She knew his trouble. Everybody did. The news of the sudden
forward movement of the Railroad's forces, inaugurating the
campaign, had flared white-hot and blazing all over the country
side. To Hilma's notion, Annixter's attitude was heroic beyond
all expression. His courage in facing the Railroad, as he had
faced Delaney in the barn, seemed to her the pitch of sublimity.
She refused to see any auxiliaries aiding him in his fight. To
her imagination, the great League, which all the ranchers were
joining, was a mere form. Single-handed, Annixter fronted the
monster. But for him the corporation would gobble Quien Sabe, as
a whale would a minnow. He was a hero who stood between them all
and destruction. He was a protector of her family. He was her
champion. She began to mention him in her prayers every night,
adding a further petition to the effect that he would become a
good man, and that he should not swear so much, and that he
should never meet Delaney again.
However, as Hilma still debated the idea of bathing her feet in
the creek, a train did actually thunder past overhead--the
regular evening Overland,--the through express, that never
stopped between Bakersfield and Fresno. It stormed by with a
deafening clamour, and a swirl of smoke, in a long succession of
way-coaches, and chocolate coloured Pullmans, grimy with the dust
of the great deserts of the Southwest. The quivering of the
trestle's supports set a tremble in the ground underfoot. The
thunder of wheels drowned all sound of the flowing of the creek,
and also the noise of the buckskin mare's hoofs descending from
the trail upon the gravel about the creek, so that Hilma, turning
about after the passage of the train, saw Annixter close at hand,
with the abruptness of a vision.
He was looking at her, smiling as he rarely did, the firm line of
his out-thrust lower lip relaxed good-humouredly. He had taken
off his campaign hat to her, and though his stiff, yellow hair
was twisted into a bristling mop, the little persistent tuft on
the crown, usually defiantly erect as an Apache's scalp-lock, was
nowhere in sight.
"Hello, it's you, is it, Miss Hilma?" he exclaimed, getting down
from the buckskin, and allowing her to drink.
Hilma nodded, scrambling to her feet, dusting her skirt with
nervous pats of both hands.
Annixter sat down on a great rock close by and, the loop of the
bridle over his arm, lit a cigar, and began to talk. He
complained of the heat of the day, the bad condition of the Lower
Road, over which he had come on his way from a committee meeting
of the League at Los Muertos; of the slowness of the work on the
irrigating ditch, and, as a matter of course, of the general hard
"Miss Hilma," he said abruptly, "never you marry a ranchman.
He's never out of trouble."
Hilma gasped, her eyes widening till the full round of the pupil
was disclosed. Instantly, a certain, inexplicable guiltiness
overpowered her with incredible confusion. Her hands trembled as
she pressed the bundle of cresses into a hard ball between her
Annixter continued to talk. He was disturbed and excited himself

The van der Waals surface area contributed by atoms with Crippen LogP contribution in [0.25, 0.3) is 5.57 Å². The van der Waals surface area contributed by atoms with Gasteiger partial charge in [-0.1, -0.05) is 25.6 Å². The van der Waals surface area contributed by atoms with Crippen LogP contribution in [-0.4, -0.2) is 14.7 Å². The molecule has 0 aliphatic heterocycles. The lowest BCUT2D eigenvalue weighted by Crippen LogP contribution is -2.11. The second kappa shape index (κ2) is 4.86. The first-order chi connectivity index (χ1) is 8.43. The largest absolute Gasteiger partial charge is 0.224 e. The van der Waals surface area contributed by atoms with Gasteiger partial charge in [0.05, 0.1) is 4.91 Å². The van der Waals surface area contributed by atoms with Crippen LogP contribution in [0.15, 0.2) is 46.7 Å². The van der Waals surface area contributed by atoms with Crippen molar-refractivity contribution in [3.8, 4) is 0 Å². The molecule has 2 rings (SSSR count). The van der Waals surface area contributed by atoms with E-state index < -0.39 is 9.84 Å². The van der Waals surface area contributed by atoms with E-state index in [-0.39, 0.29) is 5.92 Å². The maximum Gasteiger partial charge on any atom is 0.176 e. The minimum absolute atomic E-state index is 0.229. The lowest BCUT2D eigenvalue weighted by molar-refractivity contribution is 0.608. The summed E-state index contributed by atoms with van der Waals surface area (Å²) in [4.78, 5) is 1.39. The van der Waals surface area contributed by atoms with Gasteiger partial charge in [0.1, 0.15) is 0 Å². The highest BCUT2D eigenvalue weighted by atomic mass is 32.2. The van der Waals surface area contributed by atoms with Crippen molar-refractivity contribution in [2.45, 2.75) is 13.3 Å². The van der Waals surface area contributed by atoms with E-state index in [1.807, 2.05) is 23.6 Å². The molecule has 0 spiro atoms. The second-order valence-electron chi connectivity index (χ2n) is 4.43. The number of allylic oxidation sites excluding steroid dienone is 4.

at this unexpected meeting. Never through all the past winter
months of strenuous activity, the fever of political campaigns,
the harrowing delays and ultimate defeat in one law court after
another, had he forgotten the look in Hilma's face as he stood
with one arm around her on the floor of his barn, in peril of his
life from the buster's revolver. That dumb confession of Hilma's
wide-open eyes had been enough for him. Yet, somehow, he never
had had a chance to act upon it. During the short period when he
could be on his ranch Hilma had always managed to avoid him.
Once, even, she had spent a month, about Christmas time, with her
mother's father, who kept a hotel in San Francisco.
Now, to-day, however, he had her all to himself. He would put an
end to the situation that troubled him, and vexed him, day after
day, month after month. Beyond question, the moment had come for
something definite, he could not say precisely what. Readjusting
his cigar between his teeth, he resumed his speech. It suited
his humour to take the girl into his confidence, following an
instinct which warned him that this would bring about a certain
closeness of their relations, a certain intimacy.
"What do you think of this row, anyways, Miss Hilma,--this
railroad fuss in general? Think Shelgrim and his rushers are
going to jump Quien Sabe--are going to run us off the ranch?"
"Oh, no, sir," protested Hilma, still breathless. "Oh, no,
"Well, what then?"
Hilma made a little uncertain movement of ignorance.
"I don't know what."
"Well, the League agreed to-day that if the test cases were lost
in the Supreme Court--you know we've appealed to the Supreme
Court, at Washington--we'd fight."
"Fight like--like you and Mr. Delaney that time with--oh, dear--
"I don't know," grumbled Annixter vaguely. "What do you think?"
Hilma's low-pitched, almost husky voice trembled a little as she
replied, "Fighting--with guns--that's so terrible. Oh, those
revolvers in the barn! I can hear them yet. Every shot seemed
like the explosion of tons of powder."
"Shall we clear out, then? Shall we let Delaney have possession,